Let’s Stop with This Whole ‘Guilty Pleasure’ Nonsense, Please
Pop music – short for popular, right?
A fairly obvious but often forgotten statement, divulged by none other than Harry Styles in a Rolling Stone interview, is part of the interesting great debate about pop music and its value. Pop music is increasingly looked down on by ‘music lovers’ and critics alike as merely a guilty pleasure. This is arguably the most humiliating step for an artist as it seems to confine them to merely a filler in a ‘cheesy’ hits playlist. Apple Music offers us ‘Ultimate Cheese’. Spotify wants you to join the 458,136 listeners who already follow the rather over-enthusiastically titled ‘Cheesy Hits!’, complete with a literal cheesy icon of some melted emmenthal on toast. But what exactly makes a song ‘cheesy’ or a ‘guilty pleasure’, and is it time we scrapped those labels?
A quick (and arguably peppy) trip through these playlists soon indicate a pattern of recurring themes: having a good time (‘We’re Going to Ibiza!’, ‘Best Day of My Life’), love to the point of infatuation (‘Teenage Dirtbag’, ‘She’s So Lovely’) and the wedding party floorfillers for the relatives and friends to dance the night away to (‘Macarena’, ‘Rock DJ’, need I go on?).
Whilst it’s unlikely the creators of these songs will be inducted into the Rock and Roll Hall of Fame anytime soon, they are influential in their own charming and catchy way and ultimately, they do no harm. Usually, we don’t remember the first time we heard them – they’ve just always been there; they’re almost a part of the furniture. For many, they’re even often associated with certain memories and points in our lives, or markers in national history.
Spare a moment and think about some classic examples of these so-called ‘cheesy hits’. Although a satirical take on the boom in cheap package holidays in the early 80s, Wham!’s ‘Club Tropicana’ told us “don’t worry, you can suntan!”, in a track which wouldn’t have found success in any other decade.
Likewise, amidst the Madchester movement of the early 90s and the Britpop dominated world of Blur, Oasis and countless others, ‘Wannabe’ saw the the Spice Girls burst onto the scene with their debut single in a manner similar to how they upend the classy bohemian party in the track’s video. Despite how it’s often met with a raised eyebrow when played, ‘Wannabe’ is undoubtedly an audible zeitgeist emblem of the mid-1990s in the UK, and won British Single of the Year at the 1997 BRIT Awards and has become a symbol of female empowerment. Whilst it’s easy to dismiss these songs as soon as they’re added to these infamous playlists, it should be remembered that often, what they represent has a significant role in the canon of our history and culture.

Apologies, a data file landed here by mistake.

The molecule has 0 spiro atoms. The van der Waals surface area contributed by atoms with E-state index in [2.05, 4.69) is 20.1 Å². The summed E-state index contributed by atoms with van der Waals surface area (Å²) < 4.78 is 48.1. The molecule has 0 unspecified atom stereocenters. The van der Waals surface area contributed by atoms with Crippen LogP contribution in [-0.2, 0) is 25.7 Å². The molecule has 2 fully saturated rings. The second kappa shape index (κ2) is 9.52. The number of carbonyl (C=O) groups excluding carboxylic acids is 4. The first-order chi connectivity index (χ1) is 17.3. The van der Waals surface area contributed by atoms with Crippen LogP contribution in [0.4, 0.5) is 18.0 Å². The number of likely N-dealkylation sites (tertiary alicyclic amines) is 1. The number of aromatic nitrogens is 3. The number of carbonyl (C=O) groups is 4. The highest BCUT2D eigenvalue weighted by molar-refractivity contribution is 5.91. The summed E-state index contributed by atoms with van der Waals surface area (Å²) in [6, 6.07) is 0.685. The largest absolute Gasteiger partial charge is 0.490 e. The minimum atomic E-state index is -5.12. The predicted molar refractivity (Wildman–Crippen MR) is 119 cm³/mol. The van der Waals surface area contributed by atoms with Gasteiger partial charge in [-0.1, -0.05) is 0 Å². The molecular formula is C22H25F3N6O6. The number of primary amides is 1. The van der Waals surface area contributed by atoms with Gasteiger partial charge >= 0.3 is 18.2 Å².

It’s also worth commenting at this point on what happens when one or more members of a hugely successful pop act embark on a solo career and break away from the associations of their previous success. Two classic examples of this are Harry Styles and George Michael – hugely appreciated as solo acts, yet their group efforts as One Direction and Wham! are disregarded as cheesy and substandard.
Naturally, solo and group work understandably takes on different styles and forms, however it creates an argument in itself when a musician enhances part of their previously hidden talent and allows it to blossom into a solo career. If they simply build on what worked before and use it to start something new, this surely adds confusion as to what exactly is being analysed in the big picture of the argument.
The vocalist on ‘Wake Me Up Before You Go-Go’ is the same man who performed on ‘Praying for Time’ six years later, on a sombre and sobering reflection of societal ills and injustice. Similarly, Harry Styles’ 2017 solo breakthrough ‘Sign of the Times’ is written from the point of view of a mother in labour with complications, six years after the fun of One Direction’s ‘What Makes You Beautiful’. These earlier and playful hits often lead to something greater or mature from the same artist, and although they’re usually quite contrasting to the tracks released later in a career, they’re a useful reminder of how far an artist has come, and therefore don’t deserve to simply be discarded as ‘cheesy favourites’.
Of course, that’s certainly not to say all pop music is necessarily ‘highbrow’, or even deserves to be viewed as such. Often, it simply pulls off a good job of doing just what it says on the tin, becoming popular and gaining fans across the world having created a recipe for something hard to perfect. If these tracks also turn out to be memorable numbers of a particular summer, year, or even decade, I don’t think there’s any harm in that.
Perhaps it’s about time to shed the labels and appreciate these pieces for what they are, as it’s unlikely the world of pop music will stop trying anytime soon. Personally, I’m quite excited to see who’ll be next in the coming years to try and have us dancing in the moonlight or telling us to reach up for the stars. Don’t stop believing, I guess.